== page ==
The Jesse Jackson "hot mike" flap, it seems, is only the latest evidence that the old "rules" of journalism deserve a real public hearing, one far more serious and ambitious than what we've heard to date.
Jackson lost his bearings in FOX's studio and let slip before his interview that he's upset with Senator Obama for "talking down to black people." Jackson didn't know the mike he was wearing was live. FOX ran the clip anyway, and every news organization hammered away at the story without any obvious hesitation.
The last time OffTheBus broke news -- "Bill Clinton: Todd Purdum is a "Sleazy" "Slimy" "Scumbag"" -- network anchors introduced the story with disdain. In the ensuing coverage journalists underlined the dangers presented to the craft by the digital age's affirmative action beneficiaries -- citizen journalists and bloggers. The world bequeathed to them by citizens armed with videocameras and cellphones failed their standards, and they wanted everyone to know it.
Our mistake? One of our citizen journalists, Mayhill Fowler, dared to ask a question of former President Bill Clinton at the ropeline of a rally he hosted for Sen. Clinton without identifying herself as a member of the press.
Maybe that's because these journalists abide by the rule laid out by Melissa Hebert in AJC.com. According to Hebert, Jackson is just the "latest to make [a] live-microphone blunder." For those of you who don't follow journalism's ever-changing ways, Hebert clarifies what she means: "Lesson No. 1 -- when dealing with television: if you've got a microphone attached or a camera pointed at you, assume it's on."
Or maybe there's no debate because Jackson's not the only one to make a "live-microphone blunder." Hebert lists others who fell victim to poor judgment, among them:
"Hillary Clinton's mike was on in an appearance in Iowa in 2007, and it recorded that she, like most of us, sounds awful singing the national anthem.
Presidential candidate George W. Bush called a New York Times reporter a "major league (expletive)hole," and running mate Dick Cheney agreed, before a campaign speech in 2000."
Now, wait just a second.
Hebert's "Lesson No. 1" isn't a rule. And certainly not a rule of journalism.
It is a rule-of-thumb. You know, the kind of practical advice that's occasionally helpful. Like, If you don't want a cat to jump into your lap, don't make eye contact with it." Or "aromatic melons taste best immediately before mild discoloration gives way to distinctly brown spots." We pass on rules-of-thumb when we want to guide and protect others from harm, discomfort, or shame. When our recommendations turn up rotten melons or turn off cats, our friends don't hold us accountable. They tease us for giving them bad advice.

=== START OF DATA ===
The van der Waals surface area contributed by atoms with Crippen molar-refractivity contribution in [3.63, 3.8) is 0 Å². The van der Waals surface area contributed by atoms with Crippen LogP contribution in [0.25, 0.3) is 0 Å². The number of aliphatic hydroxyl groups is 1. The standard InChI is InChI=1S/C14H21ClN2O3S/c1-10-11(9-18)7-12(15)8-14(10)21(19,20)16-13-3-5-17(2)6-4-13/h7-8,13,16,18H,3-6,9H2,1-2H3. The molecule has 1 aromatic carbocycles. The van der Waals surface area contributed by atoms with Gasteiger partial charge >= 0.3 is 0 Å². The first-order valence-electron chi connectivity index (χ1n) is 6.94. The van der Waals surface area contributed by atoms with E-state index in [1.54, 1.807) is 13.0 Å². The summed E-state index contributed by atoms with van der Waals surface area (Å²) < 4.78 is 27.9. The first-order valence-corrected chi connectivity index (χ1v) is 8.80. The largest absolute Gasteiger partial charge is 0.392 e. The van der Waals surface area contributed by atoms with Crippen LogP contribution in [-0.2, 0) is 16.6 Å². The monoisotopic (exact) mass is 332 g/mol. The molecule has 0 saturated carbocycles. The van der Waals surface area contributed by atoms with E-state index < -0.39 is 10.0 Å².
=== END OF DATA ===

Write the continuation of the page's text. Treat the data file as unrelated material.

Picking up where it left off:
Hebert's "Lesson No. 1" is no different. She is telling Jackson to play it safe lest he find himself unwittingly video-taped or recorded pre- or post- interview. In effect, she is playing Jackson's overprotective parent.
Too bad Hebert -- or anyone else in FOX's studio -- didn't remind Jackson of "Lesson No. 1" before they pinned the mike to him. Maybe that would have saved the African American leader from the media's ferocious libido. And Hebert is right; Jackson should have known better. Jackson is a nearly consummate media siren, and his ability to turn theatrical and rhetorical tricks before cameras has kept him, and the issues he's passionate about, in the limelight.
Jackson made the mistake of being reckless. And he'll pay a great price because he found himself tethered to a live wire and a media desperate for a fight in the dog days of summer. If only he had Hebert's hindsight.
Maybe FOX was right to air Jackson's offhand comments. I think it was. What's wrong is that the same journalists who reflexively accused OffTheBus of wrongdoing have yet to debate the merits of FOX's reporting. Both Clinton and Jackson got quoted for remarks spoken outside the obvious context of a formal press interview. Both also happened to be taped. In Jackson's case, the technician working overnight at FOX who discovered Jackson's remarks hours later played no part in the interview process. MissouriNet's Steve Walsh owns up to the phenomenon, writing "We are not immune to this at Missourinet and the other networks under the Leafield Communications umbrella."
In neither case does "Lesson No. 1" provide an air-tight justification for publication. So, why not equal treatment?
FOX got lucky because Jackson slipped inside their recording studio, a place so intimately familiar to broadcast journalists that even ambiguous convention goes unchecked. That's the basic psychology of hypocrisy.